AN Alcester pensioner was surprised to discover the bowl he had been using as a bird bath was actually a rare, almost complete, 2,000 year old Roman relic.

Ray Taylor, of Roman Way, aged 84, found the pottery bowl in his garden about 10 years ago when he dug up the ground while planting rhubarb and decided to leave it outside for the birds in his garden.

After his daughter Rebecca visited the Roman Alcester Heritage Centre in Globe House and noticed similar items on display, she suggested her Dad bring the bowl along to the museum to find out more about it.

During the Roman Festival event at Globe House in May, Sara Wear, curator of human history for Warwickshire Museum Service, was able to identify the bowl as an almost complete Roman mortarium, dating to around the 2nd or 3rd century AD.

A mortarium is a grinding bowl, used like a modern pestle and mortar, it would grind herbs, spices and other ingredients to make the strong-tasting sauces.

On realising the significance of the item, Mr Taylor donated the mortarium to the Warwickshire Museum collections.

Recently, the artefact went on display at the heritage centre where it can be viewed by visitors.

Mr Taylor said: "It is part of Alcester's history so I am delighted it has found a home.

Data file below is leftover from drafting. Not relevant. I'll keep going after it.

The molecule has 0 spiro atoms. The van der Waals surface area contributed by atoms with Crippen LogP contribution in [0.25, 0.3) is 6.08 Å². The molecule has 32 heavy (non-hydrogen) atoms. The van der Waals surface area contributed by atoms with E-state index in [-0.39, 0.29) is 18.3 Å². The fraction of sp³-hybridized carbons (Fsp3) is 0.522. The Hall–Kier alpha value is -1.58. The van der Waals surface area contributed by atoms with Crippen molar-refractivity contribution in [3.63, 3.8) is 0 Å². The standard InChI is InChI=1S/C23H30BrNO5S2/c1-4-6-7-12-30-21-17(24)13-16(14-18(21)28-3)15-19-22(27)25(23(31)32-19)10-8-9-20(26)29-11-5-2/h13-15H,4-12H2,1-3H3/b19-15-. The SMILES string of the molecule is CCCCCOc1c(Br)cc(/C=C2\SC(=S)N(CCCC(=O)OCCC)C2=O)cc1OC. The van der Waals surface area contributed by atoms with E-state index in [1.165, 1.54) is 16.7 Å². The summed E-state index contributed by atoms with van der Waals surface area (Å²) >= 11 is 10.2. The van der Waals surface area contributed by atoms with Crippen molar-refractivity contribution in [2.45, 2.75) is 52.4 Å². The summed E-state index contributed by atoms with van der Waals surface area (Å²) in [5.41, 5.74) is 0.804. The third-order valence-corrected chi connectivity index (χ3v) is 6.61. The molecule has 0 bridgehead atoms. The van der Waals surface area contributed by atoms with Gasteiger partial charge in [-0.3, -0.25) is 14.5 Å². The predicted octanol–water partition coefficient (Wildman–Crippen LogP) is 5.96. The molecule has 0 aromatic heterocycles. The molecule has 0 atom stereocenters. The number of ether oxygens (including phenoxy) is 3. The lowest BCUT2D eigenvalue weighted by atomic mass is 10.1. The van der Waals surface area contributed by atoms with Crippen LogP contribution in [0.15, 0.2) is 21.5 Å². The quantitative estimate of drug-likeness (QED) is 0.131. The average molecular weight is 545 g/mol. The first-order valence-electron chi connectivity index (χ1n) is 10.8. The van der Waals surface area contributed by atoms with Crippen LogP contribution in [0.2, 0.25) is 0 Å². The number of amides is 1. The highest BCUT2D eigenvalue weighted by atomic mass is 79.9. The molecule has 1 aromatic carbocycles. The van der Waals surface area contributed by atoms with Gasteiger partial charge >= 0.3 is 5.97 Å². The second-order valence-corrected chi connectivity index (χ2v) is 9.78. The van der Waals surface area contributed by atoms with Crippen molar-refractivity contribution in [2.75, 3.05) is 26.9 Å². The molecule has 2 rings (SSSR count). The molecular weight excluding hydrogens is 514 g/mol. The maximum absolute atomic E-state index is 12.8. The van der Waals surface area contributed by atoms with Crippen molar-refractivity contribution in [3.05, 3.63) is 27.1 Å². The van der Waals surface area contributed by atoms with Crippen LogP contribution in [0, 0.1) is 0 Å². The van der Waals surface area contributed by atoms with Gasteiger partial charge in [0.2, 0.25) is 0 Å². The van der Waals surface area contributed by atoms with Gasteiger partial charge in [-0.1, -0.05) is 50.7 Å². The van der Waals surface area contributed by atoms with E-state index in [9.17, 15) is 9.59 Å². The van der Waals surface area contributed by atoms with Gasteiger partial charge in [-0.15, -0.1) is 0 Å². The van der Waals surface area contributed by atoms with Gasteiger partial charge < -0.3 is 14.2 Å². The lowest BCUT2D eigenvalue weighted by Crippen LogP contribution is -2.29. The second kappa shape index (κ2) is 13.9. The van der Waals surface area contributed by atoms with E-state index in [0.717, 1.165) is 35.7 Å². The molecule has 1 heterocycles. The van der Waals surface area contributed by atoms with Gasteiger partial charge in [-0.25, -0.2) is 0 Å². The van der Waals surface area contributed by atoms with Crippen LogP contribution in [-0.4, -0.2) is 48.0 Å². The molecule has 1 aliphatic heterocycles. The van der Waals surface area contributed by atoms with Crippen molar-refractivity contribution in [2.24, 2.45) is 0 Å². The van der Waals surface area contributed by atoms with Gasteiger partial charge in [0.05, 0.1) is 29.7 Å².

"It's amazing, I could have thrown it away- I had no idea it was so old,” he added.

Laurence Thatcher, chairman of the Alcester Heritage Trust, which runs the Roman Alcester Heritage Centre, said: "We are absolutely delighted that Mr Taylor donated this rare Roman artefact.

"It is a welcome addition to our collection at the museum. We hope to see more visitors enjoying the museum in future as we are a non-profit organisation that relies on visitors to keep us going."

Councillor Mike Gittus, Warwickshire County Councillor who represents Alcester Ward, said: "This is a fantastic addition to the collection at the Roman Alcester Heritage Museum in our vibrant town. The museum already holds some fascinating artefacts recovered in the local area that shows the richness of history that surrounds Alcester."

Councillor Philip Johnson, chair of the communities overview and scrutiny committee, added: "This is great news. Globe House, Alcester, is a fantastic location that acts as a hub for the town. Earlier this year it re-opened following refurbishment and now includes a community Library in addition to its fantastic Museum."

This particular mortarium could have been made in Mancetter, near Atherstone, where there was an important mortaria production site at the time.

For more information on the Roman Alcester Heritage Museum at Globe House visit